Evidence for Ritual Development and Overseas Exchange

The sacred island of Okinoshima, situated between the Japanese archipelago and the Korean peninsula, has long attracted the devotion of the local population in the Munakata region, who possessed advanced nautical skills.
 Large-scale rituals utilizing an enormous quantity of precious votive offerings were conducted on the island to pray for safe ocean voyages from the 4th to the 9th centuries, a period of more than 500 years during which overseas exchange occurred frequently in East Asia.
 Ritual sites bearing witness to the successive phases of ancient rituals that chronicle the formation of indigenous beliefs in Japan have survived to the present almost intact, because the island of Okinoshima, as an object of worship, has been protected by established taboos strictly limiting access to the island.
Okinoshima
Okinoshima
Rituals on the island were first conducted atop gigantic rocks, then in the shadows of these rocks, and finally in flat open-air parts of the island; in the process, faith in the Three Goddesses of Munakata began to take shape.  Approximately 80,000 votive offerings including precious objects from abroad have been collectively designated as national treasures of Japan, further illuminating how these rituals underwent changes, and the nature of overseas exchange at that time.

Rituals Performed Atop Huge Rocks

Site17
Site17

By the middle of the 5th century an altar had appeared set atop a rock, with a large stone in its center, surrounded by pebbles arranged in a square conguration. Offerings of flat iron ingots that the Yamato court procured from the Korean peninsula also reflect importance of iron for Japan at that time.

Rituals were first performed atop these boulders in the late 4th century, when overseas exchanges were occurring frequently.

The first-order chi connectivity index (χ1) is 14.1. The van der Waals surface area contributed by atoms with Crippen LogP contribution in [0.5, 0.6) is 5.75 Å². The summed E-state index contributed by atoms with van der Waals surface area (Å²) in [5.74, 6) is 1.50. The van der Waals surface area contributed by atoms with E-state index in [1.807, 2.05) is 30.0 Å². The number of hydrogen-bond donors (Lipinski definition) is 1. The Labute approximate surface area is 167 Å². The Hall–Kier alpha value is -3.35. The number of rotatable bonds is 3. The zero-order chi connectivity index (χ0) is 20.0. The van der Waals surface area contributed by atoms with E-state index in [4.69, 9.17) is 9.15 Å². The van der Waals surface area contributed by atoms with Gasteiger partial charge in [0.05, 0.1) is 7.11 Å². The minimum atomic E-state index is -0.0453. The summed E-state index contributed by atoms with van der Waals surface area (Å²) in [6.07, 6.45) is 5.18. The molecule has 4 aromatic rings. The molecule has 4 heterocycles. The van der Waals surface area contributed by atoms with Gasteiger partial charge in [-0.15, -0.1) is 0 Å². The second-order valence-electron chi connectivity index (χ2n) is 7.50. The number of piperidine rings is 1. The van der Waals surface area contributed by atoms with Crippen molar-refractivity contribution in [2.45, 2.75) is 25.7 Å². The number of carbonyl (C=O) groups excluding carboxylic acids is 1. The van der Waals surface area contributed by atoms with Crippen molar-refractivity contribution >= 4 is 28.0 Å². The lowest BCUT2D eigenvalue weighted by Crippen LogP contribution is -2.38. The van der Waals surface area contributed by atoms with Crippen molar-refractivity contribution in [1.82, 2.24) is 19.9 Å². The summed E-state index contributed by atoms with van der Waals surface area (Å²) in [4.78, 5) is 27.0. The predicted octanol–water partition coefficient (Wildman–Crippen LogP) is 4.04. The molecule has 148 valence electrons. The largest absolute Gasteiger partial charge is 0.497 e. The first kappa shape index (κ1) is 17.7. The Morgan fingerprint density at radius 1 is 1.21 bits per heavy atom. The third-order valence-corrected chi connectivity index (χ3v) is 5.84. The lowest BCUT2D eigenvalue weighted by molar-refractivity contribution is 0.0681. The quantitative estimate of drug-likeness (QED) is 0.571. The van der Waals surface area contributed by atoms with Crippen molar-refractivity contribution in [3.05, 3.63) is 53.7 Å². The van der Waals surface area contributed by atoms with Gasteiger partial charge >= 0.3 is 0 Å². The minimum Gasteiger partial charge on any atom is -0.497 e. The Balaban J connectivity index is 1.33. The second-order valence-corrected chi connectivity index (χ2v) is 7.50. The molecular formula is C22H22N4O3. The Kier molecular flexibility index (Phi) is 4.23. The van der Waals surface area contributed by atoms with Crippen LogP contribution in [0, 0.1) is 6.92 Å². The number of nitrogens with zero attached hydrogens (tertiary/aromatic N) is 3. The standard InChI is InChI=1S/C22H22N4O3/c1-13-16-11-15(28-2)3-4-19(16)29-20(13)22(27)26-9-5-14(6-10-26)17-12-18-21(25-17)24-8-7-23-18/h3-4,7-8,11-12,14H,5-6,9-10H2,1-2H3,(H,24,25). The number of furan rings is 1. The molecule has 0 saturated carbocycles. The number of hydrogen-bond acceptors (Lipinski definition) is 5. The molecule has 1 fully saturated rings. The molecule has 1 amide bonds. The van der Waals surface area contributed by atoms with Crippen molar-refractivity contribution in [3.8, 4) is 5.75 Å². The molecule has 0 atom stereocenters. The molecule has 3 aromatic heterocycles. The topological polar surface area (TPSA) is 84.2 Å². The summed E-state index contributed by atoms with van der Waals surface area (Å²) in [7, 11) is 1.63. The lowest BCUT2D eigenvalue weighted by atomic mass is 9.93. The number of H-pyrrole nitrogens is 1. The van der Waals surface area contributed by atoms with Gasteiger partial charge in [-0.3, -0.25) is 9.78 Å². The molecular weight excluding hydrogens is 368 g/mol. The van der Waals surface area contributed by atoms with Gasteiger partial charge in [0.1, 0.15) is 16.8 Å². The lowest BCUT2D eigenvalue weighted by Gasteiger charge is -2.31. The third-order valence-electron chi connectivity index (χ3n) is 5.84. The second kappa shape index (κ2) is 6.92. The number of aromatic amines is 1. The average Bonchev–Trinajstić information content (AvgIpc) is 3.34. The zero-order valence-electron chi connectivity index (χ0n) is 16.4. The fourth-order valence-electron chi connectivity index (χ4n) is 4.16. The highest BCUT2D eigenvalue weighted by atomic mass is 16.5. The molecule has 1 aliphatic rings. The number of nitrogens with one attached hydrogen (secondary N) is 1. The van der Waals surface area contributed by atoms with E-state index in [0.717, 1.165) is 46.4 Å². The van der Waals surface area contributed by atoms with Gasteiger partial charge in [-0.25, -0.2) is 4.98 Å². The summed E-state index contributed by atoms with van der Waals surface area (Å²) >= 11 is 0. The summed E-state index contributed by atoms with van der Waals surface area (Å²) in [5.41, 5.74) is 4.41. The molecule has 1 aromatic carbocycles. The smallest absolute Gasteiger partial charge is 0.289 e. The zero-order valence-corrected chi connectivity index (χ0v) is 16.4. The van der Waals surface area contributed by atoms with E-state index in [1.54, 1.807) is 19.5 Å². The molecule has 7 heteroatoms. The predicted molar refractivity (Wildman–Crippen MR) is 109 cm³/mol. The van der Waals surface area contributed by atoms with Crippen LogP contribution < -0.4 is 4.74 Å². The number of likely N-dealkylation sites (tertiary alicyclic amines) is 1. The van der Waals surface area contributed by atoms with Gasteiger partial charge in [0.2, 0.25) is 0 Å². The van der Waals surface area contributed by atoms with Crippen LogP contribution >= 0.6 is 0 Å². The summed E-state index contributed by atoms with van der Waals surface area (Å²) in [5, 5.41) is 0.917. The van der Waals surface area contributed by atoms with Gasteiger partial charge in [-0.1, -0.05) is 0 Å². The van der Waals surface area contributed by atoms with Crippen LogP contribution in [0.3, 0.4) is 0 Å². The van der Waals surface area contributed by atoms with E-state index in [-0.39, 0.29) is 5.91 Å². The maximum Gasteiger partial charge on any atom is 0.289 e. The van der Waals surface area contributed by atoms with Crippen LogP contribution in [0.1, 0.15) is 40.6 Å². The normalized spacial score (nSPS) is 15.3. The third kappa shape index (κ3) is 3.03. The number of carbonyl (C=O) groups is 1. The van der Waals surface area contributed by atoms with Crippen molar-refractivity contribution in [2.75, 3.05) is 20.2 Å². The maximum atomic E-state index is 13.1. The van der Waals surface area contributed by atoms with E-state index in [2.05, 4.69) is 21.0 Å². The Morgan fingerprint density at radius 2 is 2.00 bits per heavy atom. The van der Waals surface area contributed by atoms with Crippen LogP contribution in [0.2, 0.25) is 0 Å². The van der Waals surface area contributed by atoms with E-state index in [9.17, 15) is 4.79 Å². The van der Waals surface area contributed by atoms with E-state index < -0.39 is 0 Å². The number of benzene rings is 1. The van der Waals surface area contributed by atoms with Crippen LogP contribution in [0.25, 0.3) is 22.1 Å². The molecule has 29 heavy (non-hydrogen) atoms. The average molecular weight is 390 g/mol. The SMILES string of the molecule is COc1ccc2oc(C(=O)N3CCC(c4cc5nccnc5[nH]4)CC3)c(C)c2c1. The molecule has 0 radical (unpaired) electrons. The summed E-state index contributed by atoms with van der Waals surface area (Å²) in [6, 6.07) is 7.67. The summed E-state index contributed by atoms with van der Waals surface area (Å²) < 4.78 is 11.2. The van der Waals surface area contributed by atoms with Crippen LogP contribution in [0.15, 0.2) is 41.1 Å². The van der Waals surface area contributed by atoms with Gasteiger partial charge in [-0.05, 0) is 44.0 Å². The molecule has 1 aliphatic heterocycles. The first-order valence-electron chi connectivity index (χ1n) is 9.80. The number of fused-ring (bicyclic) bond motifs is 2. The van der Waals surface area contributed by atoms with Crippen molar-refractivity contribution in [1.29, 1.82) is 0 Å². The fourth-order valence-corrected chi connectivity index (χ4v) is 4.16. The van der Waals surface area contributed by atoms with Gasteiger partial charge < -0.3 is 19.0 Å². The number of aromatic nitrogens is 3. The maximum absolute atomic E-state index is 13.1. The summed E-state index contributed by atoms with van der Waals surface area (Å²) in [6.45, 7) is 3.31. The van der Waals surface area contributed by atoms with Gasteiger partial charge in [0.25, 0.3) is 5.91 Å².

Offerings were arranged neatly in small spaces between them and covered withstones.
 These artifacts are similar to many burial objects found in mounded tombs dating to that period, including bronze mirrors,iron swords and other weapons, and comma-shaped beads.
 The combination of mirrors, swords, and beads (also called "jewels"), which constitute the imperial regalia of Japanese mythology, characterize ritual offerings spanning several centuries.
Triangular-rimmed deity-and-beast mirror
Triangular-rimmed deity-and-beast mirror

Rock-shadow Rituals

From the second half of the 5th century onward, rituals were performed in the shadows of rocks. Offerings from this period include iron weapons, miniature knives and axes, and highly ornamented gilt-bronze harnesses from the Korean peninsula. A gold ring that bears a striking resemblance to those found in the royal Silla tombs and shards of Persian glass presumably brought to Japan by way of the distant Silk Road are important pieces of evidence for the active exchanges that were taking place at this time. Those who engaged in dangerous ocean voyages offered these treasures to the gods.

Gold ring
Gold ring
Many fine offerings from Silla, including a gold ring and gilt-bronze harness, were found at Site7 to the right of the boulder and at Site8 to its left.